The UCI Track World Cup begins in Melbourne this week as track cycling's focus turns to qualification ahead of the 2012 London Olympics. Points are on offer and the quality of the field lining up in Victoria's capital is proof of this fact.
There's a plethora of world and Olympic champions making their way to Australia, not least of all Sir Chris Hoy and Victoria Pendleton, the duo spearheading Team Great Britain's sprint squad.
"The team sprint is the important one in terms of qualification. We look to try and get as many points this season as we can in team sprint," said Hoy.
"If we qualify top four in the European nations at the end of the qualification period you get a team sprint place, a sprint place and a keirin place so we don't really have to worry about the individual placings as such at the moment."
The British team will be up against both the Team Jayco AIS squad of Shane Perkins, Daniel Ellis and Jason Niblett plus the Australian national squad that boasts Commonwealth Games kilo champion Scott Sunderland.
Sunderland has enjoyed fantastic form of late and the 22-year-old goes into the opening round of the UCI Track World Cup Classics as a rider to beat.
And British coach Shane Sutton isn't hiding the fact that the British team knows how important the event in Melbourne is to his team. "We brought a strong team and it's at an early phase of the preparation but people have to understand this is a major event and for us its probably bigger than most because we are driving towards the Olympic Games in London," he said.
Sutton's charges include Victoria Pendleton, the reigning Olympic sprint champion beat Anna Meares to the title in Beijing and will be up against the experienced Australian again in Melbourne. It will surely produce one of the racing highlight of the three days of competition.
The Briton goes into the competition slightly underdone due to an injury, although she was quick to brush off the implications it had for her racing. "[It's] just a little bit of a training injury at the moment. It's just normal, you expect it with the training load of what you do in preparation for competition," she said.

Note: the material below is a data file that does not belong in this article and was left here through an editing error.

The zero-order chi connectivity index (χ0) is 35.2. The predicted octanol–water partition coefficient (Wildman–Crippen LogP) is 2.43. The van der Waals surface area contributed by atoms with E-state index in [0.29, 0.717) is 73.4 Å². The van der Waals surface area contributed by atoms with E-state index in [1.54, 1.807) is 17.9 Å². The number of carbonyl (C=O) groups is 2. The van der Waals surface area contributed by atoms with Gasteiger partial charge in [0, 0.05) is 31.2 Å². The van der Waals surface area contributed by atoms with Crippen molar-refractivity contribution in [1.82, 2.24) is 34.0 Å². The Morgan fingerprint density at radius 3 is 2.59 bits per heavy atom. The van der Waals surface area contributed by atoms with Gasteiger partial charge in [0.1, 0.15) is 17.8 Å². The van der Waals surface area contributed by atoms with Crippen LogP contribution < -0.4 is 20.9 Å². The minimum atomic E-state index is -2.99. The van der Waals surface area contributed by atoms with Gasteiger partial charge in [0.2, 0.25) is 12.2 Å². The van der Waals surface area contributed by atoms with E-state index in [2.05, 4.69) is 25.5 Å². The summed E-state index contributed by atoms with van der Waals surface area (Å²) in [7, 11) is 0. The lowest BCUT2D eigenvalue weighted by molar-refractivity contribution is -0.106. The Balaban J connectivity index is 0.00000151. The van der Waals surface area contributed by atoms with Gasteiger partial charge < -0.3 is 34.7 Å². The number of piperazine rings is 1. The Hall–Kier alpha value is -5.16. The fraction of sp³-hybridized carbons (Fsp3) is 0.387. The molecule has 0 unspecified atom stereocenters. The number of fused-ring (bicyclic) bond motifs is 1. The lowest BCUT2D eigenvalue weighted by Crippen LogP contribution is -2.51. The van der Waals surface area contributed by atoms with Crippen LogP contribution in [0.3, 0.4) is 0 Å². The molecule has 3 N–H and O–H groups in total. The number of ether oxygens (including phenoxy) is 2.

"It's still early season so there is a lot of gym work and stuff like that but hopefully it won't cause too many problems. I'll just try my best and see what I can do. You haven't got control over these things and as I say they can happen, especially early season when you are putting in a lot of weights work."
Meares, who took silver behind Pendleton in Beijing, knows that the Briton is a marked woman as she has been in her pet event, the 500m time trial, since winning gold in it back at the Athens Olympics in 2004.
"The world is trying to beat Vicky and I think the gap is closing. I certainly feel like the gap is closing," she said.
"Vicky’s favourite event is the individual sprint and she has dominated the competition over the last five years winning multiple world championships. She is extremely quick like all the top Great Britain riders and the crowd really will be watching the world's best do what they do best," said Meares.
"It will be really interesting to see the match ups that come out of the qualification seeding. The way it has gone in the past, I only lined up against her once in two years in the lead up to Beijing."
The list of endurance riders lining up in Melbourne also boasts plenty of world champions, including the Australian women's team pursuit squad and the Australian men's equivalent, who won their titles in Copenhagen in March this year.
The Australians will be up against the US women's pursuit team, which set the world record in Aguascalientes, Mexico earlier this year.
Marianne Vos returns to the track after another successful road season that included silver in the UCI Road World Championships in Geelong, Australia, in October. She'll be riding the omnium as the programme does not include the points race, the event in which she won gold in Beijing two years ago. The omnium has replaced the individual endurance events for the 2012 Olympic Games.
But it's Meares who sums up best the standard of racing that fans can expect in Melbourne: "We get very few chances to ride against the world's best here in Australia, so the Melbourne Track World Cup is the biggest race outside of the world championships for us this year.
"You don't have to add Olympic qualification into the mix, that's how important the event is for the Aussies."